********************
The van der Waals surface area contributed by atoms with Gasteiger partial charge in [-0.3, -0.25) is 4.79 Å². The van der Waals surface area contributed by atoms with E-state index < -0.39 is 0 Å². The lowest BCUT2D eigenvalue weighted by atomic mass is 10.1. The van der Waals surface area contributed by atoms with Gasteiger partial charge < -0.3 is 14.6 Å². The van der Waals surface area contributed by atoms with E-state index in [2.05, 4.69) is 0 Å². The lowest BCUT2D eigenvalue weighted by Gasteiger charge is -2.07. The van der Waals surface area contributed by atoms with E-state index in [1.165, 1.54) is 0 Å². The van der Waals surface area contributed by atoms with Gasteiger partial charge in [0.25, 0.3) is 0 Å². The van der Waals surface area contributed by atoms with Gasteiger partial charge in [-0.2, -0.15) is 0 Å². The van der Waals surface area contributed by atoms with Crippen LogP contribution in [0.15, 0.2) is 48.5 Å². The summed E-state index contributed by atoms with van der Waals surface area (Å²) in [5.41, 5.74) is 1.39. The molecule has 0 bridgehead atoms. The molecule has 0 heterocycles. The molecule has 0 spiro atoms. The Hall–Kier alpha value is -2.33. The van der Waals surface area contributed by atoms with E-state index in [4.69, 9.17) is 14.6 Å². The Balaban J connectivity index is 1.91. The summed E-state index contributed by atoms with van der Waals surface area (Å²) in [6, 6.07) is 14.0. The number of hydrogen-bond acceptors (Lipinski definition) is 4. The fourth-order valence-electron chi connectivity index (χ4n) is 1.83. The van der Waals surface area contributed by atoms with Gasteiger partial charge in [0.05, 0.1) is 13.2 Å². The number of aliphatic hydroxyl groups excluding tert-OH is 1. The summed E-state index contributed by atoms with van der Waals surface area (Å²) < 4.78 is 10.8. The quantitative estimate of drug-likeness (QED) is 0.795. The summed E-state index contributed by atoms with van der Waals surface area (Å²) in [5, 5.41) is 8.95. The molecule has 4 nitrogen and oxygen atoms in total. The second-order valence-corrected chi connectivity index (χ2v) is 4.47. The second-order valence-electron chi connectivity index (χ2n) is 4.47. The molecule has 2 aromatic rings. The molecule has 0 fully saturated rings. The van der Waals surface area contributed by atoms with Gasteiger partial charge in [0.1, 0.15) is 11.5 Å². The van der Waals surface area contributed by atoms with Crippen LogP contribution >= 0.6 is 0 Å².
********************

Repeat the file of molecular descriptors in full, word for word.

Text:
The van der Waals surface area contributed by atoms with Gasteiger partial charge in [-0.3, -0.25) is 4.79 Å². The van der Waals surface area contributed by atoms with E-state index < -0.39 is 0 Å². The lowest BCUT2D eigenvalue weighted by atomic mass is 10.1. The van der Waals surface area contributed by atoms with Gasteiger partial charge < -0.3 is 14.6 Å². The van der Waals surface area contributed by atoms with E-state index in [2.05, 4.69) is 0 Å². The lowest BCUT2D eigenvalue weighted by Gasteiger charge is -2.07. The van der Waals surface area contributed by atoms with E-state index in [1.165, 1.54) is 0 Å². The van der Waals surface area contributed by atoms with Gasteiger partial charge in [0.25, 0.3) is 0 Å². The van der Waals surface area contributed by atoms with Gasteiger partial charge in [-0.2, -0.15) is 0 Å². The van der Waals surface area contributed by atoms with Crippen LogP contribution in [0.15, 0.2) is 48.5 Å². The summed E-state index contributed by atoms with van der Waals surface area (Å²) in [5.41, 5.74) is 1.39. The molecule has 0 bridgehead atoms. The molecule has 0 heterocycles. The molecule has 0 spiro atoms. The Hall–Kier alpha value is -2.33. The van der Waals surface area contributed by atoms with E-state index in [4.69, 9.17) is 14.6 Å². The Balaban J connectivity index is 1.91. The summed E-state index contributed by atoms with van der Waals surface area (Å²) in [6, 6.07) is 14.0. The number of hydrogen-bond acceptors (Lipinski definition) is 4. The fourth-order valence-electron chi connectivity index (χ4n) is 1.83. The van der Waals surface area contributed by atoms with Gasteiger partial charge in [0.05, 0.1) is 13.2 Å². The number of aliphatic hydroxyl groups excluding tert-OH is 1. The summed E-state index contributed by atoms with van der Waals surface area (Å²) < 4.78 is 10.8. The quantitative estimate of drug-likeness (QED) is 0.795. The summed E-state index contributed by atoms with van der Waals surface area (Å²) in [5, 5.41) is 8.95. The molecule has 4 nitrogen and oxygen atoms in total. The second-order valence-corrected chi connectivity index (χ2v) is 4.47. The second-order valence-electron chi connectivity index (χ2n) is 4.47. The molecule has 2 aromatic rings. The molecule has 0 fully saturated rings. The van der Waals surface area contributed by atoms with Gasteiger partial charge in [0.1, 0.15) is 11.5 Å². The van der Waals surface area contributed by atoms with Crippen LogP contribution >= 0.6 is 0 Å².